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Netroots Politics

samzenpus posted more than 8 years ago | from the power-to-the-people dept.

242

Michael Gracie writes "I picked up "Crashing The Gate - Netroots, Grassroots, and the Rise of People-Powered Politics" from the DailyKos website, albeit apprehensively. The Kos community has a "reputation," and some would suspect that any printed material associated with the site would parallel what is said there. Nevertheless, I was curious to hear what Jerome Armstrong and Markos Moulitsas Zuniga would say, knowing they wouldn't have to deal with the instant (and often aggressive) feedback the "Kossacks" dispense. For the most part, I was pleasantly surprised." Read the rest of Michael's review.

As background, the authors are no strangers to the Internet or its political enablement. Armstrong is a household name in the arena, having started one of the first political weblogs, MyDD.com, and assisting with the Howard Dean campaign's blogging efforts. Zuniga is just as well known, if not more so. He founded DailyKos, which is likely the most popular political group weblog site in existence. In other words, these guys should know their stuff, and for the most part they seem to.

As pure reading material goes, the book ("Progressive Partner Special Limited Edition") is precisely 196 pages of 100% post-consumer waste recycled, old-growth forest-free paper, including 14 pages of reference notes and indices. The type is large, well spaced, and generally easy on the eyes. I knocked this puppy off over three afternoons, including note taking.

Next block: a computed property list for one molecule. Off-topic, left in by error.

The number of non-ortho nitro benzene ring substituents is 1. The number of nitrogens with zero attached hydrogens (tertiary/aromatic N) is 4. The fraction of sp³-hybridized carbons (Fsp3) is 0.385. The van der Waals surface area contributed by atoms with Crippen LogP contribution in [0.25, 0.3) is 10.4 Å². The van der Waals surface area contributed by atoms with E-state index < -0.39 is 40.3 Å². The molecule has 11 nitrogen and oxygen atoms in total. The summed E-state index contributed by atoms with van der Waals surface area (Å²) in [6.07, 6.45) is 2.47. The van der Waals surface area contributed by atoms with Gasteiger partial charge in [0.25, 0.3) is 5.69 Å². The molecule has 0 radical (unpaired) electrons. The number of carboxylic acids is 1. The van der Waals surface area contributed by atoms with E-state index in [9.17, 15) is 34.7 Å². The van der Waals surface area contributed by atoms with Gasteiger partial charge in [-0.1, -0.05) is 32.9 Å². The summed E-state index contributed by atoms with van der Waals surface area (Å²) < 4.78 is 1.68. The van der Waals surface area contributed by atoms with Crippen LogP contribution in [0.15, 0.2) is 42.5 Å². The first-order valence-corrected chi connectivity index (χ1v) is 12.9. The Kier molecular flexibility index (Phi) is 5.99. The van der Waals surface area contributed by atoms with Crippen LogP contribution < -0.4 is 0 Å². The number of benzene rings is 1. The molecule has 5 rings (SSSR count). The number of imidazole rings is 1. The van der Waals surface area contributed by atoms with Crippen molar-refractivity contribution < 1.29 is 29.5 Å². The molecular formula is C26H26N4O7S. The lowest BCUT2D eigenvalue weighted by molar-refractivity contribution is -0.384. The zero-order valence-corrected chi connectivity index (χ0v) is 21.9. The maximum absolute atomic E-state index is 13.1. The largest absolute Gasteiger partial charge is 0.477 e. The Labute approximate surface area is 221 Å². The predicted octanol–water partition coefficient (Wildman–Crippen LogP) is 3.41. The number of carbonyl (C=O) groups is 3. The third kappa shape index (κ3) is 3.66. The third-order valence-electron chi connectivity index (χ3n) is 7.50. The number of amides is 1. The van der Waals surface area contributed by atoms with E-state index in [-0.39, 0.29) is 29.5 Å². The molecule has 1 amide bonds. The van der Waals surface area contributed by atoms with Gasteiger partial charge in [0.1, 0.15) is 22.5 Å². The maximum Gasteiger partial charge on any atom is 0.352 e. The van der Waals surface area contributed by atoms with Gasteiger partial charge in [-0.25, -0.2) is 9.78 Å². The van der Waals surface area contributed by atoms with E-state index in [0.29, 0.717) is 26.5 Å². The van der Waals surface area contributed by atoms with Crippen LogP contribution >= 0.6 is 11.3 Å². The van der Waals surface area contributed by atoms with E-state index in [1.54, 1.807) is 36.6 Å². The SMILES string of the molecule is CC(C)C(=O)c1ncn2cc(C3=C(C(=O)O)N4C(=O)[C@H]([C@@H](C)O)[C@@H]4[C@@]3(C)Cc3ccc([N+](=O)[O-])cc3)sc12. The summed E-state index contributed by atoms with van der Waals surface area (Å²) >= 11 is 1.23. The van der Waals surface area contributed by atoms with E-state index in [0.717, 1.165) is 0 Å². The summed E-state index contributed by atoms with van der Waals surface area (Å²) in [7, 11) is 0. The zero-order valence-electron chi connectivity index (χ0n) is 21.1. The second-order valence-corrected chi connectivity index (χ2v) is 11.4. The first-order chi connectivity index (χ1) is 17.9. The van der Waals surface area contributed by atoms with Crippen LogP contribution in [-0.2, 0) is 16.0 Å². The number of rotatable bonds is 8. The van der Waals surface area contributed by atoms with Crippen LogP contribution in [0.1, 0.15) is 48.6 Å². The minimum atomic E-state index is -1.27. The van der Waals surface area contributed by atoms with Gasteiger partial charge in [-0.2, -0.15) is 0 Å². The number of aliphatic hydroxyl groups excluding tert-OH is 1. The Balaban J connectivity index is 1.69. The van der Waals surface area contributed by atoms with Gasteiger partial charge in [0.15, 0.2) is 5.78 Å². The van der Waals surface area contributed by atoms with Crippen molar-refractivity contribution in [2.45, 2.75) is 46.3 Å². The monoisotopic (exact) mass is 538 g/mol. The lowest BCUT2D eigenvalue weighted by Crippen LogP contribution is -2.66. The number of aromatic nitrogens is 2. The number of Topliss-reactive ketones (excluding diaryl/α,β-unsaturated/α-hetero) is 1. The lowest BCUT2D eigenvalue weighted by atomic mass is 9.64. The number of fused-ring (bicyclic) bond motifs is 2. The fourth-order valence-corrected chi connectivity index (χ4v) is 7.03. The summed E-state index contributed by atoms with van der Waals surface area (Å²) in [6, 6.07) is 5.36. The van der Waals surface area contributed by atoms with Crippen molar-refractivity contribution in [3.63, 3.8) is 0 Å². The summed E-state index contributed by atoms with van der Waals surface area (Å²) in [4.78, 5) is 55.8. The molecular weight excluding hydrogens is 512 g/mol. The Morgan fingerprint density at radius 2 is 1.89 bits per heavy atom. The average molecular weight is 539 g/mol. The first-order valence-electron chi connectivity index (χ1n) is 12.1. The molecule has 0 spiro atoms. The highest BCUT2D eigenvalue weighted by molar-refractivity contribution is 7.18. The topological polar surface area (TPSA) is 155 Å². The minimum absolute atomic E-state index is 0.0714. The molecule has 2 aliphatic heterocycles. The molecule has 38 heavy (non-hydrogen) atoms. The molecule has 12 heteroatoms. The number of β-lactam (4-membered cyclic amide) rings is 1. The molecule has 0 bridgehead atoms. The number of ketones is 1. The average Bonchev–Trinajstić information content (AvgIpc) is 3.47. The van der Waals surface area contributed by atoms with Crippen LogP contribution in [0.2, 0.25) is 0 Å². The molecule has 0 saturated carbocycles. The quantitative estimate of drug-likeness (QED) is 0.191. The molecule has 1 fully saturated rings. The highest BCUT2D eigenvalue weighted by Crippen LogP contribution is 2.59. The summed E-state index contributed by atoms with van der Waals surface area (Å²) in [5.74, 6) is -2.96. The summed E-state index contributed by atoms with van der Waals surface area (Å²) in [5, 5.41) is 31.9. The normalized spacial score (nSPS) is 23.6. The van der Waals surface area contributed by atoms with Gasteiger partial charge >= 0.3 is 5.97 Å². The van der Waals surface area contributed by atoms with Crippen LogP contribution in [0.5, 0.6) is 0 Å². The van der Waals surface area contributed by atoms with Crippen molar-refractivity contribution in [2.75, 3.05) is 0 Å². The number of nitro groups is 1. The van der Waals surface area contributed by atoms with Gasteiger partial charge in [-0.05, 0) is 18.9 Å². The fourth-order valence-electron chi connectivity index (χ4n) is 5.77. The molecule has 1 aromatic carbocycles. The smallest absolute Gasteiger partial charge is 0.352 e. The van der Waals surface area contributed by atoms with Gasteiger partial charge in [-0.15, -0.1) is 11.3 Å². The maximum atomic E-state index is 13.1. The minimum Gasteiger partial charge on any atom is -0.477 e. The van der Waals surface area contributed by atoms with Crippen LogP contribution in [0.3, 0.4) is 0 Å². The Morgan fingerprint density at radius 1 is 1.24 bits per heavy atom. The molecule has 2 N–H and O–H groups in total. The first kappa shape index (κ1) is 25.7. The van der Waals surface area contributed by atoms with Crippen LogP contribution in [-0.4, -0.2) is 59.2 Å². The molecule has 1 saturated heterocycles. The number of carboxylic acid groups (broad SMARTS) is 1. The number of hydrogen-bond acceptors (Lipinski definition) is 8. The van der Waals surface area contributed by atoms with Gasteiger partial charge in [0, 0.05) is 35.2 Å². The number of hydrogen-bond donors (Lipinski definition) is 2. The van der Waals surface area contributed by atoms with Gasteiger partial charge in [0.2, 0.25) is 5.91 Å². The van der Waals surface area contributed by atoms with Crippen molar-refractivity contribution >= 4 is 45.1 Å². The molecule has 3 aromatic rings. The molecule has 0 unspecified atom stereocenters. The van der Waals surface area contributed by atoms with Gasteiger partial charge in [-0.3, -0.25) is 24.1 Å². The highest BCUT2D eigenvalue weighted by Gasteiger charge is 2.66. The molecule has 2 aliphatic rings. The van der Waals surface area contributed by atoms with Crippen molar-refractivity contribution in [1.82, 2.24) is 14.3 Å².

While I didn't fact check every line of the book, what I received was a pretty thorough, analysis-driven opinion of what has gone wrong with Democratic Party politics. It starts with a definition of "the enemy," the "cons" of the Republican political thought process. Corporate insiders, right-wing think tank graduates, religious leaders, and old-school mindsets are overstuffed in a barrel. What pops out is the realization that the Republican Party is less a tank mowing over everything in its path than a loosely bound, fragile coalition that has succeeded not by Borg-like assimilation, but through sheer patience and will.

Onward to the "failing" side, in which Armstrong and Moulitsas slice and dice their political party in what can only be described as a semi-hostile, scathing rebuke of the disorganization, the infighting, and the selfishness which has kept it divided. The authors are, however, quick to point at two examples of success (in Colorado and Montana during 2004). In those cases, campaigns took decidedly different approaches, but one thing seemed certain - anything BUT the status quo could work.

Diving deeper into the situation, "Crashing The Gate" now hits the hot button that is going to piss a lot of Progressives off - the wholesale pilfering of campaign dollars by political/media consultants, who enrich themselves fabulously while using worn out techniques that lead to failure after failure. The D.C. power base, showing no inclination to stop the madness, is not forgotten either. If any one point becomes perfectly clear to readers, it will be that big money has and is wasted in extraordinary magnitudes.